March 29 marks 24 years to the day since Super League began, in the most unlikely of settings of Paris.
Here the PA news agency looks back at that momentous day in 1996 when Paris St Germain hosted Sheffield Eagles and assesses why the Paris experiment ultimately ended in failure.
Led by club president and former rugby union player and coach, Jacques Fouroux, PSG were awarded a place in the newly-formed summer rugby league competition and given the chance to kick off Super League.
Amid much scepticism, a team coached by Frenchman Michel Mazare made a dream start with a thrilling 30-24 victory over Sheffield Eagles in the inaugural match in front of a crowd of 17,873 at the Stade Sebastien Charlety, the biggest for a rugby league game in France for 38 years.
“Some reporters came for a funeral and had to write about a party,” said Rugby Football League chief executive Maurice Lindsay, whose idea it was to start up an exciting new league comprising teams from cities across the continent with the aid of £87million from Rupert Mudoch.
Fouroux said: “Ninety-eight percent of the crowd were new to the game but they understood it right away. They saw tries, lots of commitment and lots of movement. They saw beauty. They attended a great party.”
After such an encouraging start, however, reality soon set in and PSG’s opening victory against Gary Hetherington’s Sheffield was just one of three wins by the Paris team throughout the 1996 season.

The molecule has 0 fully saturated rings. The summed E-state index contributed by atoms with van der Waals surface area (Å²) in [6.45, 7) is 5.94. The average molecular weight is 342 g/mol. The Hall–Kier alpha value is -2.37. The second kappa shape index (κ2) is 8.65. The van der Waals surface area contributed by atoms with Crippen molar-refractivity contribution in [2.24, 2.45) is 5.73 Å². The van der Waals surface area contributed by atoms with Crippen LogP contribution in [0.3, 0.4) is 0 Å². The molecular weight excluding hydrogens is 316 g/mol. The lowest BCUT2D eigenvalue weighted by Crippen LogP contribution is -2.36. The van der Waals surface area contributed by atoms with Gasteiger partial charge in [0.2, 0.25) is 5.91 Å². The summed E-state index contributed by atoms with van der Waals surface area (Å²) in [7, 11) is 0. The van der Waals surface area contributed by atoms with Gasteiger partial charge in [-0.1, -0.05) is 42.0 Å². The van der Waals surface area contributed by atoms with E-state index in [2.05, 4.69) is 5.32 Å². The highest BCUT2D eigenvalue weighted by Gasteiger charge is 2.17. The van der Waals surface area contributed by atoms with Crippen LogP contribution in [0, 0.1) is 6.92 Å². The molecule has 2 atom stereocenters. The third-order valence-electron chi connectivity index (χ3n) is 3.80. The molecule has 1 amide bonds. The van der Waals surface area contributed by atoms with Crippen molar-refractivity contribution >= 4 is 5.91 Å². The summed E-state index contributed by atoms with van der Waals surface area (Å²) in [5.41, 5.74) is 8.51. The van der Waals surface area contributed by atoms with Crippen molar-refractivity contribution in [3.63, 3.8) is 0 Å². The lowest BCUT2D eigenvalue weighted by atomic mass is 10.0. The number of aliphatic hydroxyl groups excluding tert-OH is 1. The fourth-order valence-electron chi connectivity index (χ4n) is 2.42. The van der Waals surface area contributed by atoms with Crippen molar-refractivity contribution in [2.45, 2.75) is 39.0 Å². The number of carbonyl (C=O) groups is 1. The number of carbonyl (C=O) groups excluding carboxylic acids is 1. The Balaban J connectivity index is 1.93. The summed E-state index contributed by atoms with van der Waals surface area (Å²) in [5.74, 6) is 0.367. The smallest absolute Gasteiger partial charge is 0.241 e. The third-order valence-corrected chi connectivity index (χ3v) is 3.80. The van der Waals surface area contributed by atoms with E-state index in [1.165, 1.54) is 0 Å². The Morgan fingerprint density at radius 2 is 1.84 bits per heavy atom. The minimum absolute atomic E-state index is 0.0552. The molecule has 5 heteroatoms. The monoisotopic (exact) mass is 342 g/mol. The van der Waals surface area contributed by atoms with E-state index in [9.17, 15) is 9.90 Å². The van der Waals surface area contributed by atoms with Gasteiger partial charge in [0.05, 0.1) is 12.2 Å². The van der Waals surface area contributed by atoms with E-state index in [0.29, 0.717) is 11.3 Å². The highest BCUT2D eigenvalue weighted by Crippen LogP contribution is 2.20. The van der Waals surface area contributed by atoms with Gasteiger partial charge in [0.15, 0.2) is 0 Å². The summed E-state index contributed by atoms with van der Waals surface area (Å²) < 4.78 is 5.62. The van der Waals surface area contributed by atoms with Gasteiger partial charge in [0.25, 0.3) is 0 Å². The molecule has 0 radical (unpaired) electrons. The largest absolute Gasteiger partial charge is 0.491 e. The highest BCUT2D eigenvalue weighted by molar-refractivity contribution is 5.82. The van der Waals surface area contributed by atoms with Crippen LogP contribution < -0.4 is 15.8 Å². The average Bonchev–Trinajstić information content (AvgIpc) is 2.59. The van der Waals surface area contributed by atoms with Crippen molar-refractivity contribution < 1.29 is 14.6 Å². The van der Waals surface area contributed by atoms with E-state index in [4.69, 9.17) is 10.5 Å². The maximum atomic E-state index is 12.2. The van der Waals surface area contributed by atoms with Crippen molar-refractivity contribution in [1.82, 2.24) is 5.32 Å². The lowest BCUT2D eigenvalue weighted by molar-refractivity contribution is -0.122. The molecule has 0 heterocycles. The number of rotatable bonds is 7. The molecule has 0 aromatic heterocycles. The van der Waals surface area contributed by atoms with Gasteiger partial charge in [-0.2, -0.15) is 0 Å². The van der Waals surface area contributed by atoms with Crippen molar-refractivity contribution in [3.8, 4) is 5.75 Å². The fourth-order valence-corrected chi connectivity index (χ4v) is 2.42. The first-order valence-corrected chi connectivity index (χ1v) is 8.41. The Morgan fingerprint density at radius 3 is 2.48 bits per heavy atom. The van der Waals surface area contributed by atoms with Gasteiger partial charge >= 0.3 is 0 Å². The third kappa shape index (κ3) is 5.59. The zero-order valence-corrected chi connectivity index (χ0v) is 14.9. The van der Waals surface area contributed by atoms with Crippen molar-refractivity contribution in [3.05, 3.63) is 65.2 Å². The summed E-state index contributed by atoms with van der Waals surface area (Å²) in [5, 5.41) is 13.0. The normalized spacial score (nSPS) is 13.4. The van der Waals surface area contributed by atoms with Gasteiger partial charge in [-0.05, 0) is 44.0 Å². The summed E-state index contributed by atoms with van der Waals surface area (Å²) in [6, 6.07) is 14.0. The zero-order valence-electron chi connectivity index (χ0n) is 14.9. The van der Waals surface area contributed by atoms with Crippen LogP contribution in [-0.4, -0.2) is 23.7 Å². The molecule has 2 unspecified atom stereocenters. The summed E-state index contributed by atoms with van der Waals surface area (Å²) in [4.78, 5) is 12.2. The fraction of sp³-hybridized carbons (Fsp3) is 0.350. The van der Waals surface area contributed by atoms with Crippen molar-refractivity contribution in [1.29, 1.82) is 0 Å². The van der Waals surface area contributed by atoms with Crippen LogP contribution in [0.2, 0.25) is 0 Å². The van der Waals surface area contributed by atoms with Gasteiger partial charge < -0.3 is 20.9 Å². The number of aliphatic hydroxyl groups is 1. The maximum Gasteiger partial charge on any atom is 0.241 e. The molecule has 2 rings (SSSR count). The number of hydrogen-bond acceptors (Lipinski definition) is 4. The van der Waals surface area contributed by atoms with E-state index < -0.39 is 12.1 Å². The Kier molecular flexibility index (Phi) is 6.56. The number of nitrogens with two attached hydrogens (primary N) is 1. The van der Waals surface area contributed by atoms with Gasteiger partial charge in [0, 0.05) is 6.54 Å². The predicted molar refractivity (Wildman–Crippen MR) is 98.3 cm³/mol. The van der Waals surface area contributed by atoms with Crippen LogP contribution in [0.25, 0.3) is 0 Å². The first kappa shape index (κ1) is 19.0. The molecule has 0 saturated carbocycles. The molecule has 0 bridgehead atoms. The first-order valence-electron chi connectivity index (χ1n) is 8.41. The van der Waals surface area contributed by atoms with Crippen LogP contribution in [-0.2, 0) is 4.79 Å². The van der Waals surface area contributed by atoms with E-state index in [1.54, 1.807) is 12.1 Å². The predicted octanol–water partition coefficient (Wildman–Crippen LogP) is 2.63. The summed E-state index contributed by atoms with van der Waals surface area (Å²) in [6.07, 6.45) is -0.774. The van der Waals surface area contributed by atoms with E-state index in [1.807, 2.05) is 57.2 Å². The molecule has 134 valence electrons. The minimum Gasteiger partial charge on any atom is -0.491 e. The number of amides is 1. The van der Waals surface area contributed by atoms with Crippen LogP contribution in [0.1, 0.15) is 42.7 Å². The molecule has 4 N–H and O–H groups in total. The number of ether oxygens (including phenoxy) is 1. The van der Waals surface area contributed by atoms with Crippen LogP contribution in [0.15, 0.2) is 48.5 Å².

The team came next to last, finishing just two points in front of relegated Workington, despite being loaned the services of rising coach John Kear and also ended up in 11th position in their second season and their struggles were reflected in attendances, which plummeted dramatically.
The crowd for the visit of Salford in July 1997 was officially recorded at 500 and matches were switched towards the end of the season to Narbonne and Bayonne as the club began to hemorrhage money.
Lindsay, desperate for the experiment to succeed, dispatched his number two Robert Elstone (now executive chairman of Super League) and leading administrator Harry Jepson to Paris to bolster a club now without Fouroux but they were fighting against the tide.
Detached from the rugby league heartland in the south of the country, the Paris project was probably doomed from the start and the end came in sight when revelations emerged the players, by then mostly Australians, were in the country on tourist visas.
That scandal finally broke the club and it was announced in November 1997 that Huddersfield would replace Paris in Super League for 1998.
It was fleetingly glorious and, despite its abject failure, the dream of a French presence in Super League continued to flicker for another seven years until XIII Catalan merged with local rivals St Esteve to form Catalans Dragons, who were admitted in time for the start of the 2006 season.
Teams from that day in March 1996 were:
Paris St Germain: Laurent Lucchese; Mikhail Piskunov, Frederic Banquet, Pierre Chamorin, Arnaud Cervello; Todd Brown, Patrick Entat; Gregory Kacala, Patrick Torreilles, Jason Sands, Darren Adams, Didier Cabestany, Jacques Pech. Subs: Ian Turner, Vea Bloomfield, Regis Pastre-Courtine, Fabien Devecchi.
Sheffield Eagles: Waisale Sovatabua; Joe Dakuitoga, Lynton Stott, Jean-Marc Garcia, Matt Crowther; Ryan Sheridan, Dean Lawford; Paul Broadbent, Johnny Lawless, Danny McAllister, Andy Hay, Paul Carr, Mick Cook. Subs: Keith Senior, Mark Aston, Anthony Farrell, Dale Laughton.